Max Fechenbach. born 26th October 1900 in Mergentheim, now living in Rio de Janeiro.
Moritz Fechenbach Fechenbach, born 7th March 1904 in Mergentheim.
Jelle Fechenbach, born 27th October 1907 on Mergentheim, was taken to the Jewish orphanage in Esslingen and died in an accident at the age of 18.
Ludwig Fechenbach, born 29th November 1912 in Mergentheim, was likewise taken to the orphanage and died In a concentration camp.
Rosa Fechenbach, born 24th October 1910 in Mergentheim, was deaf and dumb. She died in a concentration camp.
Their father Abraham was highly respected as a young man In the Mergentheim gymnastics club. He found It quite easy to walk from one side of the market place to the other on his hands. There no-one dared to tease him for being a Jew. When he was in the army, the eldest in the room dared to call him a Jew, but he had hardly said it when he got thumped In the neck and hurled so hard against the door that it broke.
The baker's wares that Abraham produced were the best in the whole neighbourhood and so well known, that in 1909 when his majesty Kaiser Wilhelm II had his tactical headquarters in Bad Mergentheim, Abraham was allowed to bake the special bread ordered by the Emperor. How proud I was In those days when I imagined my uncle's shop sign: Abraham Fechenbach, Court Baker to his Majesty Kaiser Wilhelm II". So I was all the more disappointed when my uncle told me that he would have to pay 500 marks for this title. Even though as a twelve year old boy I very much admired our Emperor, the thought still struck me that everything was not as perfect as I had imagined. Of course I was very eager to learn how all the bread and wonderful varieties of cakes and savouries were produced, since all this went on In our common back yard where the bakery was situated. Here, as well as in my home, where my father owned the butcher's and the inn, one could honestly say: "You should earn your own bread by the sweat of your brow".
At least twice a week I watched my uncle and his assistant splitting wood with a long heavy axe. Long thick logs of wood lay on top of a trunk laid at right angles. The axe was raised high and brought down upon the wood with a powerful swing, until each log lay in quarters. At last people are realising with nostalgia what delicious tasting bread was baked in those wood heated ovens. At 6.00 am every morning the freshly baked bread lay on the counter; that meant that they had to begin working even before midnight, and only when this work was finished could my uncle get his well earned sleep. What hard work - and for profits which could be counted in pennies. Two rolls for 5 pfennigs - and what marvellous rolls - not one of them made doughy balls inside them when you chewed it. The very thought of those expertly produced bakery goods makes my mouth water. Even on the Sabbath my uncle did not have a complete day of rest, for the orthodox Jews are not allowed to cook on the Sabbath, so the midday meal was prepared on the Friday beforehand and brought to the baker In the afternoon, so that it could be heated to the right temperature in the bakery oven. It included all kinds of soup, preserved meats and cabbage balls - all genuine Jewish food which could only be made palatable in this way.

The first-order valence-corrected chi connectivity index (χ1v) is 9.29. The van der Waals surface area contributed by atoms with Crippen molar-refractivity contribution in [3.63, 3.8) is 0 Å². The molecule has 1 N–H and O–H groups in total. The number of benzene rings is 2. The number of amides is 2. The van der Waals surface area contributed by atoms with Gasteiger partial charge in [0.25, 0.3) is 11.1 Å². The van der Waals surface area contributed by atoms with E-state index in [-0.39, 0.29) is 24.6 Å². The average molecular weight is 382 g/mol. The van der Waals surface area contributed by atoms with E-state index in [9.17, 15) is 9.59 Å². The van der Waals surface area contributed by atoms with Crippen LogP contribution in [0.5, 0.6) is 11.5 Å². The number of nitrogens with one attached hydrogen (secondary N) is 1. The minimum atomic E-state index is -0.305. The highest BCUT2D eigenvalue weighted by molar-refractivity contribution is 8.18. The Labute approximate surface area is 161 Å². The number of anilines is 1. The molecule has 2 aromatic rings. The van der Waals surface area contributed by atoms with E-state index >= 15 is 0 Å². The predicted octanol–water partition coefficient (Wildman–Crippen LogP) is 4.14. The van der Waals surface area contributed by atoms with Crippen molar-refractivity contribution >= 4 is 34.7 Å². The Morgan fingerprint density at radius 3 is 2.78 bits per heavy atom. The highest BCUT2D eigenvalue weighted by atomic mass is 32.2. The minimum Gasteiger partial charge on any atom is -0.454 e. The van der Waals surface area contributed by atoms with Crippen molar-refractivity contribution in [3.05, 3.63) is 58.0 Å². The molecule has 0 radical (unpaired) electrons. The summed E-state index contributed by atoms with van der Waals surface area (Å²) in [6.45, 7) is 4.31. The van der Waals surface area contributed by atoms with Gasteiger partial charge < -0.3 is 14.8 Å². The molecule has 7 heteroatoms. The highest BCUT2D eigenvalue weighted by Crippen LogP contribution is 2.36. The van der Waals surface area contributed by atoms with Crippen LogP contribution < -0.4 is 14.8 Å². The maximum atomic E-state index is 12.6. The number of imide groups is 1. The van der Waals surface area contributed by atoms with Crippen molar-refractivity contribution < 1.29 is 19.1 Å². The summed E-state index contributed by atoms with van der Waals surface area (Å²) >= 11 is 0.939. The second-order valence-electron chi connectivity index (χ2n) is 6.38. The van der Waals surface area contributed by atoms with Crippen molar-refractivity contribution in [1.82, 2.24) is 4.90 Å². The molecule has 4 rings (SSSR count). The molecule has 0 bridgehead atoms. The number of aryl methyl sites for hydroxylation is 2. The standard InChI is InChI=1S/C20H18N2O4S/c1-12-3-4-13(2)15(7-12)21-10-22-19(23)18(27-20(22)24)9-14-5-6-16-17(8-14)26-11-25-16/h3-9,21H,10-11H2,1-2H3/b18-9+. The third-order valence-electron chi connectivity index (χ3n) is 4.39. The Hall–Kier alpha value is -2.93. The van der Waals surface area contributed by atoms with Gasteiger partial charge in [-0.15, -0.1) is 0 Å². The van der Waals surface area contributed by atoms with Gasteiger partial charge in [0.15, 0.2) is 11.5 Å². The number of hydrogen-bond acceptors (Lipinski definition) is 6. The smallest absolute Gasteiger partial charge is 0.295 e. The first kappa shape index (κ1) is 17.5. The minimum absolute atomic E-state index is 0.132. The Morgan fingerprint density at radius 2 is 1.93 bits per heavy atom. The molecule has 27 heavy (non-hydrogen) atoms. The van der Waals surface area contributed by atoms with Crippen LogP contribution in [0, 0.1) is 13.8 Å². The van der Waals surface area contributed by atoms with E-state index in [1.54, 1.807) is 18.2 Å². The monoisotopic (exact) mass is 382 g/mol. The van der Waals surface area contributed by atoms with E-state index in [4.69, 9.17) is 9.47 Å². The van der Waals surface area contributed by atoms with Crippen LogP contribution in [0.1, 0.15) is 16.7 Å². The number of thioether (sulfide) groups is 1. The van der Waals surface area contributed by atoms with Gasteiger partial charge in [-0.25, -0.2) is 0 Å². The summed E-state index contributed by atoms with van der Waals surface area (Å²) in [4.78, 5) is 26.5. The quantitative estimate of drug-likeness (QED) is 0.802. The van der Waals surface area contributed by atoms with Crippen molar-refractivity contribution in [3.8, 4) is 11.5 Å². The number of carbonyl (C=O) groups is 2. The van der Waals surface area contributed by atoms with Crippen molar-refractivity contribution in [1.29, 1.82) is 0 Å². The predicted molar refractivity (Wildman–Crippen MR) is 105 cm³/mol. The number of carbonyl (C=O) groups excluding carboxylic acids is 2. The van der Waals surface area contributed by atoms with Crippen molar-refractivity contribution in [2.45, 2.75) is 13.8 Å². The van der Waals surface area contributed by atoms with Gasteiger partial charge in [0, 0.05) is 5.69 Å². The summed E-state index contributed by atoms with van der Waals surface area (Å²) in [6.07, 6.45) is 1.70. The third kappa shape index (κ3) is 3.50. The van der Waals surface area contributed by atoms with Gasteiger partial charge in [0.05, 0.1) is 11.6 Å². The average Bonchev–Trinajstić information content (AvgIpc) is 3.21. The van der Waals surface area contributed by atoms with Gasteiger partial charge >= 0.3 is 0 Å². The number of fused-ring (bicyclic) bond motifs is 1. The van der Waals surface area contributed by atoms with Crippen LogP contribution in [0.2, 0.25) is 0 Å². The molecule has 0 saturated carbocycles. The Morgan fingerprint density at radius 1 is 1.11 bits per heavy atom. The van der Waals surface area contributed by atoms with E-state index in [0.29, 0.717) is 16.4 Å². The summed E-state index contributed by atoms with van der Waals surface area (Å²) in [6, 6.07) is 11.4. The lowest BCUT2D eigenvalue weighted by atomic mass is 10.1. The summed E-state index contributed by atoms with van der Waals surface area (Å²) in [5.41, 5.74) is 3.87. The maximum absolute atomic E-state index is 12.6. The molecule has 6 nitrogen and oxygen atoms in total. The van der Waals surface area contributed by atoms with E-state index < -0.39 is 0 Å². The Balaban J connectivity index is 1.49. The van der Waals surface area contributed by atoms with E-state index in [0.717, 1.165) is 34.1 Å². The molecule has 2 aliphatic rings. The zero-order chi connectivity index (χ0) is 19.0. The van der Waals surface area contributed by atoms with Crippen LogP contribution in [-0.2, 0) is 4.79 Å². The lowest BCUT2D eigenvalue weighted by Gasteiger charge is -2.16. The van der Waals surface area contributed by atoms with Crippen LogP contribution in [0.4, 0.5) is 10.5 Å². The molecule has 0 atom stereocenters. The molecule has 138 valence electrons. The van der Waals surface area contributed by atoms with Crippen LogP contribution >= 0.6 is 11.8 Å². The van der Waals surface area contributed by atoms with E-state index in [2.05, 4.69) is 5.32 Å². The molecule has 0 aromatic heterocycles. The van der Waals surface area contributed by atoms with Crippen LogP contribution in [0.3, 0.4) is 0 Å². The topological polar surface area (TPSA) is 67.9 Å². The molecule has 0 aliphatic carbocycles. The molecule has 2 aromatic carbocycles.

Those were good times for middle-class Jewish families who could afford Christian maids. These came mostly from clean and tidy farm families and they knew that in Jewish households they would be well fed and would have the opportunity to learn cookery. On Friday afternoons they would take the ready prepared Sabbath meal to the baker's and would fetch it at about noon the next day. When we came out of the synagogue it was refreshing to see the girls In white aprons coming out through the great wooden door of the bakery, carrying cooking pots and baskets.
Uncle Abraham worked mostly with one assistant whilst Aunt Emma looked after the sales as best as she could In the bakery shop. With so many children running around that was never easy for her, so many a customer took the opportunity to help himself. Just before the Passover It became a Mazzoth bakery and I watched in amazement as the dough was flattened between rollers and pulled over long smooth tables, where women were busily cutting out the round Mazzoth shapes which then went into the oven. This specified procedure was carried out under supervision and my curiosity was not tolerated for long. Despite all the efforts made by Uncle Abraham and Aunt Emma, the hopes of success were not fulfilled and the bakery had to be sold In 1912 to the baker Max Hirschhorn. Abraham Fechenbach's family left Mergentheim and moved to Frankfurt am Main.